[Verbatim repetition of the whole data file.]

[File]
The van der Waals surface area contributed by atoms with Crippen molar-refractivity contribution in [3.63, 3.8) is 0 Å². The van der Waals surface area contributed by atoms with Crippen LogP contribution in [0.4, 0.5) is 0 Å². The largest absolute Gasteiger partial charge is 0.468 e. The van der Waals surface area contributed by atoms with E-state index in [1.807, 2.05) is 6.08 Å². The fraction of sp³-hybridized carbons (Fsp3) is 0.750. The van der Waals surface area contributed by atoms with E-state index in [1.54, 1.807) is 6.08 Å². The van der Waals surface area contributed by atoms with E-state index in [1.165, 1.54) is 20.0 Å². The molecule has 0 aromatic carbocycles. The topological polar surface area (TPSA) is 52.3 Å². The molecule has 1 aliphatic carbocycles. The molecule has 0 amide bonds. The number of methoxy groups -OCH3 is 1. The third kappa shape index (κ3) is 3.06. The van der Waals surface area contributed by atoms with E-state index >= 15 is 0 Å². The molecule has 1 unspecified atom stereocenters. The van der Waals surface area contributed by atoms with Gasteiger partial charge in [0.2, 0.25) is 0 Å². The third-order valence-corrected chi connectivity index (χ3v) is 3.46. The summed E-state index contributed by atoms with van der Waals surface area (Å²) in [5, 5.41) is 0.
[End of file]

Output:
The van der Waals surface area contributed by atoms with Crippen molar-refractivity contribution in [3.63, 3.8) is 0 Å². The van der Waals surface area contributed by atoms with Crippen LogP contribution in [0.4, 0.5) is 0 Å². The largest absolute Gasteiger partial charge is 0.468 e. The van der Waals surface area contributed by atoms with E-state index in [1.807, 2.05) is 6.08 Å². The fraction of sp³-hybridized carbons (Fsp3) is 0.750. The van der Waals surface area contributed by atoms with E-state index in [1.54, 1.807) is 6.08 Å². The van der Waals surface area contributed by atoms with E-state index in [1.165, 1.54) is 20.0 Å². The molecule has 0 aromatic carbocycles. The topological polar surface area (TPSA) is 52.3 Å². The molecule has 1 aliphatic carbocycles. The molecule has 0 amide bonds. The number of methoxy groups -OCH3 is 1. The third kappa shape index (κ3) is 3.06. The van der Waals surface area contributed by atoms with E-state index >= 15 is 0 Å². The molecule has 1 unspecified atom stereocenters. The van der Waals surface area contributed by atoms with Gasteiger partial charge in [0.2, 0.25) is 0 Å². The third-order valence-corrected chi connectivity index (χ3v) is 3.46. The summed E-state index contributed by atoms with van der Waals surface area (Å²) in [5, 5.41) is 0.